6 Writing & Editing Lessons from My Students


When I’m not editing, I’m teaching writing classes for 7th-12th grade students at a homeschool co-op. It’s a lot of fun—the students all have unique minds and different writing abilities, and I love watching them grow in their academic and creative writing.

As different as the teens all are, there have been specific issues that tend to repeat in their writing. As I’ve taught them to grow in these areas, I’ve realized that it’s not just kids making these mistakes. They’re common to writers of all ages, and if the weaknesses can be universal, so can the lessons on how to fix them.

Here are six of the lessons for better writing that I taught my students. I’ll be covering each of them in more depth on my personal blog in July, but this overview will hopefully get you thinking about what you can do to kick your own writing up a notch.

  1. Write like you talk.

I had a handful of students, especially in 7th and 8th grade, who had a logical, engaging tone when speaking and writing responses to readings. However, as soon as they started writing an essay, that was tossed aside in favor of an awkward, pseudo-academic tone. The result was not a better paper; it was a less interesting, more awkward paper. I’ve seen the same thing happen with new authors: they have a great voice that comes across in their emails, websites, etc., but once I start to edit their novel, I see that they’ve slipped into a “this is what novels sound like” voice. Don’t write in the voice everyone else is using or the one you think all novels use; write in your own voice, with the style that comes naturally.

  1. Don’t write like you talk.

This doesn’t contradict the first point as much as it appears to. While you should keep your writing natural and in your voice, you should also make sure that it stays clear and grammatically correct. I had some students who had no trouble writing in their own creative, engaging voices. However, they went a little too far and started to write what was practically stream-of-consciousness on some of their assignments. Not only was it too casual for academic work, it also ignored all conventions of keeping paragraphs on topic and avoiding run-on sentences. I’ve seen authors slip into something similar, so be careful! When you write, it’s good to use your own voice. Just make sure that you’re using your writing voice, not your speaking voice.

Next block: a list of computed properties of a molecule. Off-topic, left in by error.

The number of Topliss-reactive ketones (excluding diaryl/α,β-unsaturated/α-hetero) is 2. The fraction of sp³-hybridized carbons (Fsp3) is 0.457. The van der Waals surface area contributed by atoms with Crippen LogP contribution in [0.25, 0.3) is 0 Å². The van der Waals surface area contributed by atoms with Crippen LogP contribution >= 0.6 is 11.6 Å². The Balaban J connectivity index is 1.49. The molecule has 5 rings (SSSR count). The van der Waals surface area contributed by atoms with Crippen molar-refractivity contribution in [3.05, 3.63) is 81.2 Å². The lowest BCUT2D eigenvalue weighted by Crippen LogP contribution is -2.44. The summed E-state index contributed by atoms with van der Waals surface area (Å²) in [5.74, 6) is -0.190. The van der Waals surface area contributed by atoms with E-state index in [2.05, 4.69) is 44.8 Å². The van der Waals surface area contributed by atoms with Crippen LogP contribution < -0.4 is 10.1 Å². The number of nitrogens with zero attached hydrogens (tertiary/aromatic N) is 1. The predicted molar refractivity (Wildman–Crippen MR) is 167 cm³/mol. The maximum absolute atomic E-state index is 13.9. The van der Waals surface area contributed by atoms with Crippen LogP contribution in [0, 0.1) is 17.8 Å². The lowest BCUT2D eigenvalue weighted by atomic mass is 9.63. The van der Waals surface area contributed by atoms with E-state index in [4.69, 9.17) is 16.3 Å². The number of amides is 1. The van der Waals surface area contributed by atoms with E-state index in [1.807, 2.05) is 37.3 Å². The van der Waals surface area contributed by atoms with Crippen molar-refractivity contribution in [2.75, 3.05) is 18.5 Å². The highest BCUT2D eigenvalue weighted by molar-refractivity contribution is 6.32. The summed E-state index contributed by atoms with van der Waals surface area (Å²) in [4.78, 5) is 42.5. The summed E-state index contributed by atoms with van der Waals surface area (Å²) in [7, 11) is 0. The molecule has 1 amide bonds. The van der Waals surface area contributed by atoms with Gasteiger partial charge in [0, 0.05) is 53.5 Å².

1. Don’t change the subject.

Speaking of keeping paragraphs on topic, well, keep your paragraphs on topic. I had students who would often switch from one idea to another while they were still in the same paragraph, making it hard to see where their focus was. I had to work with them on identifying and sticking with a single focus. This goes for fiction writing, too. Just because something is related to your overall topic or story doesn’t mean it belongs in a certain paragraph or scene. Know what you’re trying to express with each unit of your book, and don’t wander away from that.

  1. Keep an eye on paragraph length.

I had some students who thought that a paragraph had to be a certain number of sentences. Others took their freedom too liberally after I told them, “A paragraph is everything you have to say on one specific idea or thought.” I started seeing paragraphs that were a full page long juxtaposed with ones that were a single sentence. The long paragraphs were focused on specific sub-points of the papers, but they shared multiple ideas about those points and should have been broken up into multiple paragraphs. The single-sentence paragraphs were certainly not off-topic, but there was no information to support or expand the ideas they contained. Fiction is more fluid when it comes to what makes up a paragraph, but consider starting a new paragraph when you switch character actions, locations, etc. Whatever you do, make sure that your paragraphs are consistent, logical, and easy-to-follow.

  1. Use clear transitions and connections.

Transitions are more than inserting the word “then” or “next” into your writing every so often. They’re the glue that holds ideas together. It was common for me to see student paragraphs that gave one example and then moved on to another without explaining the first or hinting that a new subject was coming. The students had to learn to practice their transitions, making sure they flowed naturally and logically from thought to thought instead of just hopping abruptly to the next idea. As you write fiction, are you also hopping from sentence to sentence or scene to scene? Work on using phrases and content to take the reader by the hand and smoothly guide them through the story.

  1. Take the time to learn about parallelism.

Despite our in-class practices, I had some students who dreaded seeing the phrase “Not parallel!” scribbled in the margin of their essay. No matter how many times you write a sentence in the form of “I wrote a story, edited it, and my mom read it,” though, it still won’t be right. See the list of verb phrases in that example? The first two are both things that “I” did, but the third, instead of continuing the list of actions, starts a new clause, breaking the structure of the sentence. Try “I wrote and edited a story, and my mom read it” or “I wrote a story, edited it, and gave it to my mom to read.” Either/or and not only/but also phrases can also trip up your sentence construction, so invest time toward understanding parallel structure. Your copyeditor will thank you, and you’ll feel better about your own writing.

Writing, like most skills, grows through practice. My goal as a teacher is to help the teens get the practice they need to become better writers. As an editor, that’s my goal for you, too. As you continue writing, continue to push yourself. With practice, you can have the clarity, engaging voice, logical structure, and smooth transitions that your story deserves.

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